When deciding whether to close a wound in the office, first gather the history of the event. Ask about the details of the trauma that caused the laceration. Could a foreign body be present? Do other injuries require evaluation in an emergency department? Are comorbid conditions present that might hinder the healing process, such as diabetes, history of keloids or an immunocompromised state? Any of these could lead to infection or poor cosmetic outcomes and suggest the need for referral.
Meticulously examine the wound for a foreign body, because foreign bodies present a significant risk for infection. Move hair out of the way by moistening it with sterile water-based gel and pushing it to the side. The gel will hold the hair in place and provide for easier examination. If a lot of hair prevents visualization of the wound, trimming may be necessary. As long as no hair is inside the wound at the completion of repair, the surrounding hair presents no risk for infection.
Only wounds that are straight or moderately straight are appropriate for closure with stapling. To determine the appropriateness of staples for a particular wound, use a gloved hand to approximate the wound edges. If they approximate well, staples can be used. Complicated or multidirectional wounds may require a different method of repair.
The administration of lidocaine provides complete analgesia to the wounded area, but the injection of it may be traumatic in children or anxious adults. If only one or two staples are needed to close the wound, infiltration may not be necessary; administration of the drug may be more painful than the quick application of a couple of staples. An alternative to lidocaine is the application of topical anesthetics such as EMLA or TrioCaine to prevent discomfort. These topical agents require several minutes to achieve a therapeutic effect.3Waiting for that therapeutic effect defeats the benefit of rapid wound closure and may prolong the patient's anxiety about the impending procedure.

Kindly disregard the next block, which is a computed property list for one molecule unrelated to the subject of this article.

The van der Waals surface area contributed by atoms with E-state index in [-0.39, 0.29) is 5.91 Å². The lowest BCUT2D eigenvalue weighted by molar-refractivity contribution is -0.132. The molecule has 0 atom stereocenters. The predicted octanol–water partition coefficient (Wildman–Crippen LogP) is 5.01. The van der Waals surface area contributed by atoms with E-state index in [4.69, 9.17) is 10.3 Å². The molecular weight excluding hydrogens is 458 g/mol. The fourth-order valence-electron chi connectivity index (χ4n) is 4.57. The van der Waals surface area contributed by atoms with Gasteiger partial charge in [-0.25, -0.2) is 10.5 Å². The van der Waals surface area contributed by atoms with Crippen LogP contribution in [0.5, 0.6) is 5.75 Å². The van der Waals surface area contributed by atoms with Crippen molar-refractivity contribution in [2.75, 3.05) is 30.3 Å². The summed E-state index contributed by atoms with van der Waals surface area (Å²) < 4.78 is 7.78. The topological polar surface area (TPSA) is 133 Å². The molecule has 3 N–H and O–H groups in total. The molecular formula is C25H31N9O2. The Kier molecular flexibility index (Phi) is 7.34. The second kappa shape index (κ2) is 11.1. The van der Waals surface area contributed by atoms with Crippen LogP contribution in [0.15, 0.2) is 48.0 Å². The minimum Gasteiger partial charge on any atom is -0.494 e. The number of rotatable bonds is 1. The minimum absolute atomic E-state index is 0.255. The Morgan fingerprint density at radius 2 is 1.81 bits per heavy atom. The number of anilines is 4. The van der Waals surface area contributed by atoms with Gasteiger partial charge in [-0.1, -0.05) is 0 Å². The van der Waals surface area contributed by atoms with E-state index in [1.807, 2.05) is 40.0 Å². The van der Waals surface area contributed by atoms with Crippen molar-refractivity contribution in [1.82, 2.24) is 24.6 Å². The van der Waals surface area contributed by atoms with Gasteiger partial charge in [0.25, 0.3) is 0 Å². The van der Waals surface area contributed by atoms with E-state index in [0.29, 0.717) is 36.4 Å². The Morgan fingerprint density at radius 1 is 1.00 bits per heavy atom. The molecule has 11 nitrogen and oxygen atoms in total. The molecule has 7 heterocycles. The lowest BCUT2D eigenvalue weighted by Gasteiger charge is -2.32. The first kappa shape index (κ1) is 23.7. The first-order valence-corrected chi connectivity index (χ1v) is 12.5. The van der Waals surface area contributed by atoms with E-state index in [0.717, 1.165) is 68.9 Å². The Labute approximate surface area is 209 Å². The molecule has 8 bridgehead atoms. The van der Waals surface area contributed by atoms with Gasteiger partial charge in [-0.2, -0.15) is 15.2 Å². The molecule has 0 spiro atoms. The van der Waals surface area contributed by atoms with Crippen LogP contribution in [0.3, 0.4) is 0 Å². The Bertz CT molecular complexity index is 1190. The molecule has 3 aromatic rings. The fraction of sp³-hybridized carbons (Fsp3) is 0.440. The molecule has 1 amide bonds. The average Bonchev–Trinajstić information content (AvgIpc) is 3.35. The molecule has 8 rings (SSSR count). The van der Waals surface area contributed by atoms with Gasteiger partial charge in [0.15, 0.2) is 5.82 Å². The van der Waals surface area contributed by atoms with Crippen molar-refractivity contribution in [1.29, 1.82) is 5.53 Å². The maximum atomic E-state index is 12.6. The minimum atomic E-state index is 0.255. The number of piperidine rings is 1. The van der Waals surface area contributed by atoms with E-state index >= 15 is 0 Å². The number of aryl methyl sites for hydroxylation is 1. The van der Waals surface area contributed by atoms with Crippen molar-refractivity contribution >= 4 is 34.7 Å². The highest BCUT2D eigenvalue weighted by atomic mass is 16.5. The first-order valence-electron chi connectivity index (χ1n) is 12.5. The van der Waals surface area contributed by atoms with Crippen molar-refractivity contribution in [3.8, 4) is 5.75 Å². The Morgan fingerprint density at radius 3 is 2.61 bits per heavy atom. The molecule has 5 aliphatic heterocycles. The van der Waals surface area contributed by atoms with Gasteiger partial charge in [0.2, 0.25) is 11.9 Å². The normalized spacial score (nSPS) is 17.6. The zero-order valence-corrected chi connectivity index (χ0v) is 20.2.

As with all lacerations, preparation is the key to preventing infection in a scalp wound. Although the use of sterile saline vs. nonsterile tap water has been recently debated, one thing is certain: No matter what you use to irrigate the wound, the key is to use enough volume to flush any contaminates or bacteria.4
After you have properly prepared the wound, use the nondominant gloved hand to approximate the wound edges. With the stapler in the dominant hand, line up the opening of the laceration with the center line marker on the head of the stapler. This will ensure that each leg of the staple is placed within an equal distance of the wound. Once the stapler is lined up in a satisfactory position, simply squeeze the activator mechanism on the device, and a staple will be inserted into the skin. Continue the process until the wound is completely closed. Each staple should be placed about 3 mm to 5 mm from the previous one, until the wound is completely closed.